This gentle form of exercise can help maintain strength, flexibility, and balance, and could be the perfect activity for the rest of your life.
More and more people are hearing of the clinically proven benefits of Taichi. Here is some great information for you to take advantage of before coming to the classes offered here in Celebration.
Tai chi is often described as "meditation in motion," but it might well be called "medication in motion." There is growing evidence that this mind-body practice, which originated in China as a martial art, has value in treating or preventing many health problems. And you can get started even if you aren't in top shape or the best of health.
In this low-impact, slow-motion exercise, you go without pausing through a series of motions named for animal actions — for example, "white crane spreads its wings" — or martial arts moves, such as "box both ears." As you move, you breathe deeply and naturally, focusing your attention — as in some kinds of meditation — on your bodily sensations. Tai chi differs from other types of exercise in several respects. The movements are usually circular and never forced, the muscles are relaxed rather than tensed, the joints are not fully extended or bent, and connective tissues are not stretched. Tai chi can be easily adapted for anyone, from the most fit to people confined to wheelchairs or recovering from surgery.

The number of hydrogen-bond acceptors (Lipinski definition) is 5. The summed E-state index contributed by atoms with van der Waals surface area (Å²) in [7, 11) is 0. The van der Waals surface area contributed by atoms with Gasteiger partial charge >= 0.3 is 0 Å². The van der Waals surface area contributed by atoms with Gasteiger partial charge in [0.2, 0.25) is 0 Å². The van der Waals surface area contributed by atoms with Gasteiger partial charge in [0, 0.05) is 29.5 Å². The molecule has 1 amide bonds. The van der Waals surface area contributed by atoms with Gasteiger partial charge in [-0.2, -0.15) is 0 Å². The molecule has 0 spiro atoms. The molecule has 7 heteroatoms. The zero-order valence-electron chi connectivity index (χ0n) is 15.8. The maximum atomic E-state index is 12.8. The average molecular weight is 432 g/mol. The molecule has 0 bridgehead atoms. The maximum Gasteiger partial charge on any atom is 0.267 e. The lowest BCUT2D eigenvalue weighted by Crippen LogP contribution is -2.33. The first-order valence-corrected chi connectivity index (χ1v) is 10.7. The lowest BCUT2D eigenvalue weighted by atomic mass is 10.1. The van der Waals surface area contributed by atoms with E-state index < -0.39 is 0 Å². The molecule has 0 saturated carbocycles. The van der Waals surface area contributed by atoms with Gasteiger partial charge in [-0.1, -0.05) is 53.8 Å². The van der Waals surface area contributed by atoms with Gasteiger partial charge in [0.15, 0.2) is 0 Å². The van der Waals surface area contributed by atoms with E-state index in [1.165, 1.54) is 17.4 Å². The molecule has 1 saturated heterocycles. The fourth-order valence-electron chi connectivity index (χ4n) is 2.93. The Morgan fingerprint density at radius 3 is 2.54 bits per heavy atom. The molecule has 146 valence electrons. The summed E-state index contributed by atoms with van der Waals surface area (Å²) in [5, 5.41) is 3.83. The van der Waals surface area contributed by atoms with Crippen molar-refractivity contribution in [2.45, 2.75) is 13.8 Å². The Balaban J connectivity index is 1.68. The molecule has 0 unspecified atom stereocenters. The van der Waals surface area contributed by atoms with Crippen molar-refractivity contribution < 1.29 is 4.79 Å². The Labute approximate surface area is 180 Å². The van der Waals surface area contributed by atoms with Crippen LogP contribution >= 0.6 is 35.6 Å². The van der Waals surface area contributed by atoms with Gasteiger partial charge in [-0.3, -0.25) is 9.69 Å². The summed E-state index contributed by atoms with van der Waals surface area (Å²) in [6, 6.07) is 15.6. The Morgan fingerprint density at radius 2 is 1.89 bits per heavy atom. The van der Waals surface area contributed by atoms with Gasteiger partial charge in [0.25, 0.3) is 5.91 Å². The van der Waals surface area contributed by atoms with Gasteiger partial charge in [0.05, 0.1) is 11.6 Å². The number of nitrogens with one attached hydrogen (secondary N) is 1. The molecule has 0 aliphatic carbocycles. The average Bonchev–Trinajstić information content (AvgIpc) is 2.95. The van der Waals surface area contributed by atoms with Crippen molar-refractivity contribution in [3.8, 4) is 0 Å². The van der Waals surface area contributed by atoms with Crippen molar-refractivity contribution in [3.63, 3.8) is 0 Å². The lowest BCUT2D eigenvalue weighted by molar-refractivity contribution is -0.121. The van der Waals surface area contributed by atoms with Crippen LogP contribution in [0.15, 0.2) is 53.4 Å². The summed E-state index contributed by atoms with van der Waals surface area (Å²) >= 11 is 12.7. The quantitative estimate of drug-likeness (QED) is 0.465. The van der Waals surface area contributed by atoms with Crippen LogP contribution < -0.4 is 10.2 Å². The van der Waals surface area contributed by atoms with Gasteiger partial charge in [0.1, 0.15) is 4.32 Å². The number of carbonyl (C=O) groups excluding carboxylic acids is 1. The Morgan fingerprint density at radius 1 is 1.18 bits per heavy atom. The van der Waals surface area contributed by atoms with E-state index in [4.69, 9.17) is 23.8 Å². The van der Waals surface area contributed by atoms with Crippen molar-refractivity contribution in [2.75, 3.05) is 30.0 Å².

A meta-analysis of 40 studies on Tai Chi published in BMC Complementary and Alternative Medicine found a reduction of stress, anxiety, and depression symptoms and improved self-esteem with regular Tai Chi practice. (Not to cause alarm, but stress is actually killing American women.)
Taichi is adaptive as well for individuals impeded by life’s circumstances. I.E. Breast cancer recovery, paralysis, COPD, arthritis, MS, cardiac recovery, vestibular imbalances, fibromyalgia, scoliosis, ADD. Resource sited: WebMD; psychcentral.com; nationalmssociety.org; www.ncbi.nlm.nih.gov; healthland.time.com; Harvard Women's Health Watch; www.shape.com
In my classes I have seen children’s attention spans become more focused, active agers become stronger and even my doctor commented on my resting heart rate thinking I do “a lot” of cardio. Come and let us explore Taichi together.